Environmentalists and residents against incineration of waste yesterday urged the government to prevent the public from being poisoned by persistent organic pollutants (POPs) by updating environmental and health regulations.
Responding to yesterday's 716 Global Day of Action campaign by the Global Alliance for Incinerator Alternatives, a dozen environmental groups and communities yesterday held a press conference to raise their voices against incinerator waste-management policies.
Over 375 groups and communities from 77 countries fighting for the environment are involved with the 716 Global Day of Action campaign.
Anti-incinerator activists said, public health has been place in harm's way due to the overuse of incinerators in Taiwan.
"We've seen more and more skin allergies and respiratory diseases in children and young people living near incinerators and among workers at such plants," George Cheng (鄭益明), secretary-general of the Taiwan Watch Institution, said at a press conference.
Cheng said cancer patients in Taiwan were getting younger, adding that on average one cancer case was discovered among 10,000 children under the age of 15 annually.
DPP Legislator Eugene Jao (
POPs are chemicals that remain in the environment for extremely long periods. These chemicals may spread widely, accumulate in the fatty tissue of living organisms and are toxic to humans and wildlife.
There are 12 chemicals on the treaty's list, known as "the dirty dozen," including dioxins, PCBs, DDT and other pesticides. According to the UN Environment Programme, 69 percent of dioxins come from waste-incinerator emissions.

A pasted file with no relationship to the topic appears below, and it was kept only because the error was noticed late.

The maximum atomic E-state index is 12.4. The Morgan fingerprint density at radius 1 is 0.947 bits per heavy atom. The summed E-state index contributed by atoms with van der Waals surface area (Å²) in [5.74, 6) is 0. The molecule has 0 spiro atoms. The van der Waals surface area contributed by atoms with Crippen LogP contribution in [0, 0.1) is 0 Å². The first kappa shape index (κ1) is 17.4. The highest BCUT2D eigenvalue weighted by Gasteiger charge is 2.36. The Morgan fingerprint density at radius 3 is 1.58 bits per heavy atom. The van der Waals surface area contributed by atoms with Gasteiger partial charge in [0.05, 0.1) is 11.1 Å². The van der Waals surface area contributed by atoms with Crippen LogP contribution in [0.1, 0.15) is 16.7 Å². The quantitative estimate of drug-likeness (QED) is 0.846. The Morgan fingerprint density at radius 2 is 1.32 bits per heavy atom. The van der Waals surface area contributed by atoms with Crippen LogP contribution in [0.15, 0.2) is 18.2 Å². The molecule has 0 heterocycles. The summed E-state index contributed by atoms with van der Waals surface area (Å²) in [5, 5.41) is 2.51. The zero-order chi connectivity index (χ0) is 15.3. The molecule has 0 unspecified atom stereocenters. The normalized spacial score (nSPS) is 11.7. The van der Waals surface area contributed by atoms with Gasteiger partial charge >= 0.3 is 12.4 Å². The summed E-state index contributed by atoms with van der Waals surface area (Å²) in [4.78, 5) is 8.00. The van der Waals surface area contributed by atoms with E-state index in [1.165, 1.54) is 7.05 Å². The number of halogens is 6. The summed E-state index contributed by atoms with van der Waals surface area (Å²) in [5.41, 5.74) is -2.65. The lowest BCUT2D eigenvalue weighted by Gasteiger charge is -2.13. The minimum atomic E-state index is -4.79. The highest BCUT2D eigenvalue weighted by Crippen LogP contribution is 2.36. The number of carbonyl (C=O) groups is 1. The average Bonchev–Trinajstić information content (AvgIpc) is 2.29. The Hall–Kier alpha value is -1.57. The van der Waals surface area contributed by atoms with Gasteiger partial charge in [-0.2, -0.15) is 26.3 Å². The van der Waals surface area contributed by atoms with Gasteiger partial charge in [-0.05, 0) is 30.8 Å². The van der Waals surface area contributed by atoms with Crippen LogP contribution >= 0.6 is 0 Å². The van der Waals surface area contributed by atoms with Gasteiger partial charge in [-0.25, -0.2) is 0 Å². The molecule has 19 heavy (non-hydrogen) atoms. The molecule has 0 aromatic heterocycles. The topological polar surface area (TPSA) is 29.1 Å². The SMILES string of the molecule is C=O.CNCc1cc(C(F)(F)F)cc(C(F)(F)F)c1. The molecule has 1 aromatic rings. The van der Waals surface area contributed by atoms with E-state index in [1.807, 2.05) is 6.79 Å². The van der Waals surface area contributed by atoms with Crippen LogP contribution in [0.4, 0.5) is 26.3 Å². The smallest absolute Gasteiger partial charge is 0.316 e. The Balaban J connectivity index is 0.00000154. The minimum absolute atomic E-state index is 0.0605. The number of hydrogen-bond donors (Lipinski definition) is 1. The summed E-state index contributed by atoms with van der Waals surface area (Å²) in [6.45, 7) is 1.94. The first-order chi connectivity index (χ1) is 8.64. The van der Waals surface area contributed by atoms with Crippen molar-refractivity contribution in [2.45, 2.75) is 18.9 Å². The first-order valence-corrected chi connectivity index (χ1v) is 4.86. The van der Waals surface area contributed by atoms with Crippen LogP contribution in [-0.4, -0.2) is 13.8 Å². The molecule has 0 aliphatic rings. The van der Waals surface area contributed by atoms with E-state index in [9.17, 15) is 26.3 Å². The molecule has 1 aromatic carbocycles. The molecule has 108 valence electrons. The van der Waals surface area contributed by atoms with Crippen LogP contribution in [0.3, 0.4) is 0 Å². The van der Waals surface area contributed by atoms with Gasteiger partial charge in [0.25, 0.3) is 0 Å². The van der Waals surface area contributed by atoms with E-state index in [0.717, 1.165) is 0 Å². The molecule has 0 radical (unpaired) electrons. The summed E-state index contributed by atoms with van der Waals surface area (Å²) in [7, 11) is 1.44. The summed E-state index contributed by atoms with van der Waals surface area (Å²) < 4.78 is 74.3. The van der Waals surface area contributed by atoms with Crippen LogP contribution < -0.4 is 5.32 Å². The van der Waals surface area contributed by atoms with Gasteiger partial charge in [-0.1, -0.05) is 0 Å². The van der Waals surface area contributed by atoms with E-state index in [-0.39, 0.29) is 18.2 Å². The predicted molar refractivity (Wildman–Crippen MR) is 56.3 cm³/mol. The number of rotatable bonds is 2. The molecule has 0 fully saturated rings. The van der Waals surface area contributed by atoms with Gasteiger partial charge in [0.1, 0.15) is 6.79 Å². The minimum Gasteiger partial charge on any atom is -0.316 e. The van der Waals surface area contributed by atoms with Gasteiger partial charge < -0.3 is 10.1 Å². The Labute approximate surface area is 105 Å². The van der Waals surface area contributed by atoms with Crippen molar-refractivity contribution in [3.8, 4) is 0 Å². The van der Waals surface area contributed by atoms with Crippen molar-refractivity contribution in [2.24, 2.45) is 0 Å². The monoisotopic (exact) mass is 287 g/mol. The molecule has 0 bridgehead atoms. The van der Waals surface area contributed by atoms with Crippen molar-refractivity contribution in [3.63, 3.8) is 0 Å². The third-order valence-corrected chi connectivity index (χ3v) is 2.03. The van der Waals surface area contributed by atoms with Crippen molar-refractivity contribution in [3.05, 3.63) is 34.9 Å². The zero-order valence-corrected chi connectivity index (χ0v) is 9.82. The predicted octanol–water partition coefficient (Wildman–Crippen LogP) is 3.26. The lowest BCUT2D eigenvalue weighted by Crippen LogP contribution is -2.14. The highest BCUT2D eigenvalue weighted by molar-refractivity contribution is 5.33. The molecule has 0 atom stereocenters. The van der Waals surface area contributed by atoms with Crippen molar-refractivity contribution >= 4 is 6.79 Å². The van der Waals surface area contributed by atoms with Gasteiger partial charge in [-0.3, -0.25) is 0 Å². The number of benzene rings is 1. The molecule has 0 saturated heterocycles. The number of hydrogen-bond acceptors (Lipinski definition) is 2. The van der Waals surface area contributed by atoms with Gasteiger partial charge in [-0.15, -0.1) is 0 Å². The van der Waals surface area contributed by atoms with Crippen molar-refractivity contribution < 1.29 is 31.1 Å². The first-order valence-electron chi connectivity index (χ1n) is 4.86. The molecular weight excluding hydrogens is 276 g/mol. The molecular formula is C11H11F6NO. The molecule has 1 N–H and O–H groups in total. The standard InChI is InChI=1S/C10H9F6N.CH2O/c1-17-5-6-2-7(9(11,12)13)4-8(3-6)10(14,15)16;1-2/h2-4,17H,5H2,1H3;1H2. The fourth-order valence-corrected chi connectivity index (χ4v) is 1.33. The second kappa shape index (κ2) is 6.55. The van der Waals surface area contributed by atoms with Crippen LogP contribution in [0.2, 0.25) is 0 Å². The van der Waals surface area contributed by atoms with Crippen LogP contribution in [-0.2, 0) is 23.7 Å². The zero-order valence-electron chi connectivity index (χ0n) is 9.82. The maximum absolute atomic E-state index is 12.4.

Jao said that in 2011, when the 32 incinerators that the Environmental Protection Administration (EPA) expects to complete are finished, about 38 percent of the total 23,300-tonne daily capacity will be unnecessary.
Eric Liou (
Taking the Seventh Intergovernmental Negotiating Committee meeting of the convention held from July 14 to July 18 in Geneva as an example, Liou said it was a shame that Taiwan was absent.
"To regulate POPs effectively, Taiwan needs to reach out to get the whole picture of the Basel, Rotterdam and Stockholm Conventions and their inter-relationship clearly," Liou said.
The Rotterdam Convention establishes a first line of defense by giving importing countries the tools and information they need to identify potential hazards and exclude chemicals they cannot manage safely.
The Basel Convention regulates the control of trans-boundary movements of hazardous wastes and their disposal.
In implementing the Stockholm Convention, governments take measures to eliminate or reduce the release of POPs.
Green Formosa Front chairman Wu Tung-jye (
"The last thing we want to see is the appearance of any road or any community contaminated by dioxins," Wu said.